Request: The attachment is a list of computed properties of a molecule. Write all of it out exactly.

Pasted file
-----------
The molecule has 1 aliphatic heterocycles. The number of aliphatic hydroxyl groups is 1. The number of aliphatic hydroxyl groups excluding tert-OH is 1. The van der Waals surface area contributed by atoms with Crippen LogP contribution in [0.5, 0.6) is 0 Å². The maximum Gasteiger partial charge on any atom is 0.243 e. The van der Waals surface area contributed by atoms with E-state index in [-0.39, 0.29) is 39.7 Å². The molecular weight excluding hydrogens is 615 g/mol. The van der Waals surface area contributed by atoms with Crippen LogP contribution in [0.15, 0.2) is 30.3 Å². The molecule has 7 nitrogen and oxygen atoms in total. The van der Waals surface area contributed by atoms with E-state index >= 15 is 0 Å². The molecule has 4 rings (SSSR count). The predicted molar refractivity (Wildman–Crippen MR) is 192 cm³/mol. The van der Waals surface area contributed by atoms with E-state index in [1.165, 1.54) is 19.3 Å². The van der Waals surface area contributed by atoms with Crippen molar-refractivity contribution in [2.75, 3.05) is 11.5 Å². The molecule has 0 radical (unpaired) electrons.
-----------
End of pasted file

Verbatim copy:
The molecule has 1 aliphatic heterocycles. The number of aliphatic hydroxyl groups is 1. The number of aliphatic hydroxyl groups excluding tert-OH is 1. The van der Waals surface area contributed by atoms with Crippen LogP contribution in [0.5, 0.6) is 0 Å². The maximum Gasteiger partial charge on any atom is 0.243 e. The van der Waals surface area contributed by atoms with E-state index in [-0.39, 0.29) is 39.7 Å². The molecular weight excluding hydrogens is 615 g/mol. The van der Waals surface area contributed by atoms with Crippen LogP contribution in [0.15, 0.2) is 30.3 Å². The molecule has 7 nitrogen and oxygen atoms in total. The van der Waals surface area contributed by atoms with E-state index >= 15 is 0 Å². The molecule has 4 rings (SSSR count). The predicted molar refractivity (Wildman–Crippen MR) is 192 cm³/mol. The van der Waals surface area contributed by atoms with E-state index in [1.165, 1.54) is 19.3 Å². The van der Waals surface area contributed by atoms with Crippen molar-refractivity contribution in [2.75, 3.05) is 11.5 Å². The molecule has 0 radical (unpaired) electrons.